In order to decipher the history of phases of erg activity, a means of determining the age of a particular layer of sand is required. For a long time this was simply not possible: the desert is far from an ideal environment in which to preserve the mineral and fossil materials that provide the geological clocks, and, even should carbonaceous remains be available, carbon dating only works for ages younger than 60,000 years. However, over the last couple of decades two remarkable clocks have been developed that have revolutionized our ability to decipher the stories of the deserts and transformed our understanding of how they work. Once again, isotopes are the key. Once a sand grain, typically quartz, is buried, it is bombarded from its surroundings by natural radiation from isotopes of potassium, thorium and uranium. The radiation strips away electrons from the mineral atoms but those electrons remain trapped in the crystal structure of the sand grain, a store of energy that can be released simply by shining light on to the grain. In doing so, the energy of the trapped electrons is released as light and the grain glows, it luminesces. The longer the grain has remained buried, away from sunlight, the more electrons are trapped and the more energy will be released. Since isotopes are predictable, we know the rate at which electrons are produced and so we have a clock. Optically stimulated luminescence dating (OSL) gives us a measure of how long our sand grain has been in the dark, for when it re-emerges into the sunlight the clock is re-set.
However, once the grain is back at the surface, it is bombarded by extraterrestrial cosmic rays which themselves re-organize some atoms into new isotopes, and the longer the grain remains at the surface, the more isotopes accumulate: now we have a clock that measures how long a grain has been exposed on the surface. As with all such measurements, data from one sand grain is far from sufficient, and huge numbers of analyses are required to come to a statistically acceptable conclusion. And nature creates all kinds of complications in the story of an individual sand grain that can cause ambiguities and complications in interpreting the data, but these methods have given us a means of quantifying episodes of desert activity and have provided extraordinary insights into the dynamics of arid lands.
For example, detailed studies of dunes from the Kalahari and the Namib Deserts have produced chronologies of periods of movement and stability over the last 80,000 years or so. There are some significant correlations of events between different types of dunes from widely different locations, in general correlating with the global history of pulses of glaciation. However, the data from different areas can show significant conflicts, and correlation of the timings of dune movements with proxies for temperature, wind and oceanic upwelling from the continuous archives of neighbouring ocean sediments raises some interesting and challenging questions. It seems that different parts of the same sand sea can be active at different times, and that dune movement is more a measure of changing wind strength than a reliable indicator of aridity: ironically, the same burial ages coming from large numbers of sand grains must reflect accumulation and therefore a reduction in the strength of the winds.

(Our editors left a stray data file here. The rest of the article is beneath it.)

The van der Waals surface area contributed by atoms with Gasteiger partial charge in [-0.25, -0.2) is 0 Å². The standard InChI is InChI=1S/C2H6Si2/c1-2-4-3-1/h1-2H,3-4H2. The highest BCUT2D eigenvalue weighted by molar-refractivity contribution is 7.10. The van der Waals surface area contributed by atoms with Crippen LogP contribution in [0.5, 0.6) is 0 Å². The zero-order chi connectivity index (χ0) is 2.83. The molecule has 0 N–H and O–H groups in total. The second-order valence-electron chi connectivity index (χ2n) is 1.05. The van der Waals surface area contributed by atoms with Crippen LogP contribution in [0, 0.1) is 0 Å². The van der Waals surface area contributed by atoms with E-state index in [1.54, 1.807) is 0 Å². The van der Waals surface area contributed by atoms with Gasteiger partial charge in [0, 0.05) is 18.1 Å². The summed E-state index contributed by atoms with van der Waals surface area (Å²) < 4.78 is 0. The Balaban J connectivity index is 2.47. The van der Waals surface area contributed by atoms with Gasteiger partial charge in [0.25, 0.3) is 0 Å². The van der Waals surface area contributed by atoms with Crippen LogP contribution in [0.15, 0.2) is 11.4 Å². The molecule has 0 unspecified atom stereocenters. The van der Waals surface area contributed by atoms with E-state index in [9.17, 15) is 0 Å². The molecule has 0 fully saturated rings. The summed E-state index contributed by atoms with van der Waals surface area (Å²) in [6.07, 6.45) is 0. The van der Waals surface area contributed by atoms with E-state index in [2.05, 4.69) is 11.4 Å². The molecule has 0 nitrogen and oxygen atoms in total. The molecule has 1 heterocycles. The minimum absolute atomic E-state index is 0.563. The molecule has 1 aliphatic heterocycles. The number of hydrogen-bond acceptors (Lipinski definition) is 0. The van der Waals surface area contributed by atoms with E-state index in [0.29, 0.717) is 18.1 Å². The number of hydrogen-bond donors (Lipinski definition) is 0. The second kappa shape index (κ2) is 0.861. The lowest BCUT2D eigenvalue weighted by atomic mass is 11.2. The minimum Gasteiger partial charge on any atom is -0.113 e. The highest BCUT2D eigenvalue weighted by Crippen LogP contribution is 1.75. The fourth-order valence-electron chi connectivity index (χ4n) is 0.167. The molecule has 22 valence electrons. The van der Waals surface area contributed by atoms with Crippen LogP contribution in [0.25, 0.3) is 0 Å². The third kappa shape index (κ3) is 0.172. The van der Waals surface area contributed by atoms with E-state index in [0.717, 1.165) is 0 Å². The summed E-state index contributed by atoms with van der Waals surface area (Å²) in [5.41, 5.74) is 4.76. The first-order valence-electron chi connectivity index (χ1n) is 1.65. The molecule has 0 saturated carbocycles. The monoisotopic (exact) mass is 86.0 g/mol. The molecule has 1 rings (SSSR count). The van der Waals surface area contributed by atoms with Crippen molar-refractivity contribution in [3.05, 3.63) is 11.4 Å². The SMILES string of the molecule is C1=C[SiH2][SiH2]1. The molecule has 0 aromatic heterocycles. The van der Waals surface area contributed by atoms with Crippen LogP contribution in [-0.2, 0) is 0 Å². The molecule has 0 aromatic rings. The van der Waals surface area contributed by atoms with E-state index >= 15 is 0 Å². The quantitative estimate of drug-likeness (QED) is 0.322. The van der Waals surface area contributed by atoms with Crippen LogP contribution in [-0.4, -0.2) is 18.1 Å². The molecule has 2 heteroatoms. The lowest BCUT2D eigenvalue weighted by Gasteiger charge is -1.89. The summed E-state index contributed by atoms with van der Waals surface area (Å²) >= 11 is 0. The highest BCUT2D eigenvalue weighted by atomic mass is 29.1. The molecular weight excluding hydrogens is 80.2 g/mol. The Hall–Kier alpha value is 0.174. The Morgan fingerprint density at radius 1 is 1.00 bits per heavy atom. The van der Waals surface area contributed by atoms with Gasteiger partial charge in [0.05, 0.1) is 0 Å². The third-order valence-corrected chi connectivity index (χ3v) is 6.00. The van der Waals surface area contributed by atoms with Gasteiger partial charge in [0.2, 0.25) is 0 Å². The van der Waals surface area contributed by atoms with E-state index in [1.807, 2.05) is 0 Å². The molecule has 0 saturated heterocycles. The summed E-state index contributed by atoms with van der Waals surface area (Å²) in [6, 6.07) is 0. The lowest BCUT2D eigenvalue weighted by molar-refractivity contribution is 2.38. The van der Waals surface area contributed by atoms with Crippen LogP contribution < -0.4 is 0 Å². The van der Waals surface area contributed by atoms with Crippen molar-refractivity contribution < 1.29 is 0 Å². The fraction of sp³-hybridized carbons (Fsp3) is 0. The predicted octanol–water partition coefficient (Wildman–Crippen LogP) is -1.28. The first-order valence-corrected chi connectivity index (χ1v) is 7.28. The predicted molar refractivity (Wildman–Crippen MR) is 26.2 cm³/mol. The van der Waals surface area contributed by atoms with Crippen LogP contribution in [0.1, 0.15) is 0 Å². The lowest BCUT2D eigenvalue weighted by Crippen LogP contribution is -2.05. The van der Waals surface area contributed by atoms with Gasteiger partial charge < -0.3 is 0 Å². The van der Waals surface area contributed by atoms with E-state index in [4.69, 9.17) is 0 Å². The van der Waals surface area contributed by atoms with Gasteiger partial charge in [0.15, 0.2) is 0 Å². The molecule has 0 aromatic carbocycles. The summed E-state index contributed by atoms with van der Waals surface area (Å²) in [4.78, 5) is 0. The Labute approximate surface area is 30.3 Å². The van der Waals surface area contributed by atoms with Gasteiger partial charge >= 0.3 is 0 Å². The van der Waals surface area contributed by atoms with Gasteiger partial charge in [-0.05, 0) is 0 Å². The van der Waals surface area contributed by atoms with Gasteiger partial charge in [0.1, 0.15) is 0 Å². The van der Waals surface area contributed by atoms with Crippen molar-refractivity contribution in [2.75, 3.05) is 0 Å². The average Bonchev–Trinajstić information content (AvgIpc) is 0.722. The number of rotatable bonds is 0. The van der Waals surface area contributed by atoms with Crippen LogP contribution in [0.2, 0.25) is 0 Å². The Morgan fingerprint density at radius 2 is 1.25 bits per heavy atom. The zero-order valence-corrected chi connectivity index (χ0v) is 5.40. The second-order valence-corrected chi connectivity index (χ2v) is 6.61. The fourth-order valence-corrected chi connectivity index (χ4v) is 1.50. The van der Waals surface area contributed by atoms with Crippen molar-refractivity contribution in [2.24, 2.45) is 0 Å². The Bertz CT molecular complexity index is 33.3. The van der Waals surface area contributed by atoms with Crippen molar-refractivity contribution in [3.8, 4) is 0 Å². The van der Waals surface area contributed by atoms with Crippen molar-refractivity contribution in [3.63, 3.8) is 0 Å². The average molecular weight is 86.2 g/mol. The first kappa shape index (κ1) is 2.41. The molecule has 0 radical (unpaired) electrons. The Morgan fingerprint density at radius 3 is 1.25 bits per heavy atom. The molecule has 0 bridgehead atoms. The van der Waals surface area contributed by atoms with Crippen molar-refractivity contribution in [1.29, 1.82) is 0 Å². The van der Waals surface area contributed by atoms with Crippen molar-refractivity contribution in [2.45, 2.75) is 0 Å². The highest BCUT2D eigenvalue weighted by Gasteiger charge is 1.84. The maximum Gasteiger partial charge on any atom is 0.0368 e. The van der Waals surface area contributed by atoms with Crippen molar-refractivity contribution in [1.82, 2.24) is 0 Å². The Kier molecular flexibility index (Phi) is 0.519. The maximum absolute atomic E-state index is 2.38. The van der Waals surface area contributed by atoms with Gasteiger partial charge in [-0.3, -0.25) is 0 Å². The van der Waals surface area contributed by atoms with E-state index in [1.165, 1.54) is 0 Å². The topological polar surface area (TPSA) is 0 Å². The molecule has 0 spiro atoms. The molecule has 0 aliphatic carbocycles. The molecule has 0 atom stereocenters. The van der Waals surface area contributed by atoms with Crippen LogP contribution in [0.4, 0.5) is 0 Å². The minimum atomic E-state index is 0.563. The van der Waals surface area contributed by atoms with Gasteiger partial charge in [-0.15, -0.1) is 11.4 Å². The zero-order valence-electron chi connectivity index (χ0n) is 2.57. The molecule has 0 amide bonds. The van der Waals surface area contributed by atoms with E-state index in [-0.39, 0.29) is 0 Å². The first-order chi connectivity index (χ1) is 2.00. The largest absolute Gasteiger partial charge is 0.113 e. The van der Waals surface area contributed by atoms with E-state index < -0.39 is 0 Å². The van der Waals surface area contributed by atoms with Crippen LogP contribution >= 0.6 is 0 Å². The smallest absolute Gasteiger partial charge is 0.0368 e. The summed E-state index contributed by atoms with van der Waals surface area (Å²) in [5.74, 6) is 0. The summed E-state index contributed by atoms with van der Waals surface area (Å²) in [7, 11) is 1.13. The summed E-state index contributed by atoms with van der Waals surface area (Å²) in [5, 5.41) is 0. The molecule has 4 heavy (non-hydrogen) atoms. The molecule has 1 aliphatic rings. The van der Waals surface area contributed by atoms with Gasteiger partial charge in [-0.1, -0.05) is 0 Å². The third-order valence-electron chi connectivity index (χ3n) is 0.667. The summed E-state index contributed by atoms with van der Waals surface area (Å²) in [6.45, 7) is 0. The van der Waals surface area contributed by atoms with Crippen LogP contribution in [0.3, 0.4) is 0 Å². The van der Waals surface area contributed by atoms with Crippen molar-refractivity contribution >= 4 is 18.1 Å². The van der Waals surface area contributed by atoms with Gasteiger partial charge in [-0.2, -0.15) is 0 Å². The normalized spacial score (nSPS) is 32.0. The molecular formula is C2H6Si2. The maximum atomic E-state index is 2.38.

It’s a complex environment, the desert, but while we are only beginning to understand it, other forms of life have known it well for close to 500 million years…
The processes whereby dune fields can become hypnopompic (or, indeed, hypnagogic) remain elusive, but a great deal of work has been done in the sands of the Kalahari. The crucial role of vegetation – and the influence of the activities of homo sapiens – has recently been reported by a group of researchers from the universities of Virginia, California, and New Mexico: Sleeping sands of the Kalahari awaken after more than 10,000 years. Most of the Kalahari dunes had been stabilised by vegetation that survived in balance with the methods of the resident pastoralists. Until water wells were drilled. The dramatically increased water supply resulted in a complete change in the agricultural intensity, a growth of livestock numbers far in excess of the carrying capacity of the land, and, consequently, a severe loss of vegetation, crucially the stabilising grasses. The dunes began to stir.
It's unclear, say [the paper’s authors], whether the Kalahari's dunes hang on the edge of a tipping point between their current state--"vegetated fixed linear dunes"--or have moved to what researchers call a degraded state, "barren and active dunes."
Yes, it’s complex, and the work examines recovery of grasses after grazing has been halted. However, exactly what stimulates an “irreversible shift to a stable degraded state” – permanently awake and active dunes – has yet to be understood. The rate at which change from stable to active can take place is clearly revealed by spending a little time on Google Earth and its wondrous historical imagery tool. Here are three images from one the sites in Botswana that the project describes – incredible, visible fluctuations over a period of less than ten years.
The full report can be read at the Ecological Society of America’s Ecosphere journal website.
And I feel that I should warn readers that “hypnopompic dunes” is not standard terminology, but rather a flight of my sometimes-overactive imagination. But then again, it does have a certain ring to it…
[Map of active and relict ergs from: Peter G. Fookes and E. Mark Lee, ‘Desert environments: landscapes and stratigraphy’, Geology Today, 25/5 (2009).]
Via Geoff Manaugh at BLDBLOG and the US Military, a spectacular digital/analog sandbox!
Yes, it's developed for war games and military planning and operations, but wow, does it look like fun. The digital dimensions are powered by Microsoft's X-box Kinect sensor, it can be networked, and any kind of digital landscape imagery can be projected onto the sand. As Manaugh comments, it "would seem to have some pretty awesome uses in an architecture or landscape design studio" and just think of the applications (and the fun) in education at all levels. It's interesting that comments on the BLDBLOG post point out that the sandbox and the associated technology was originally developed by Oliver Kreylos at UC Davis. Herewith, a photo from the website of the Augmented Reality Sandbox at the W.M. Keck Center for Active Visualization in the Earth Sciences: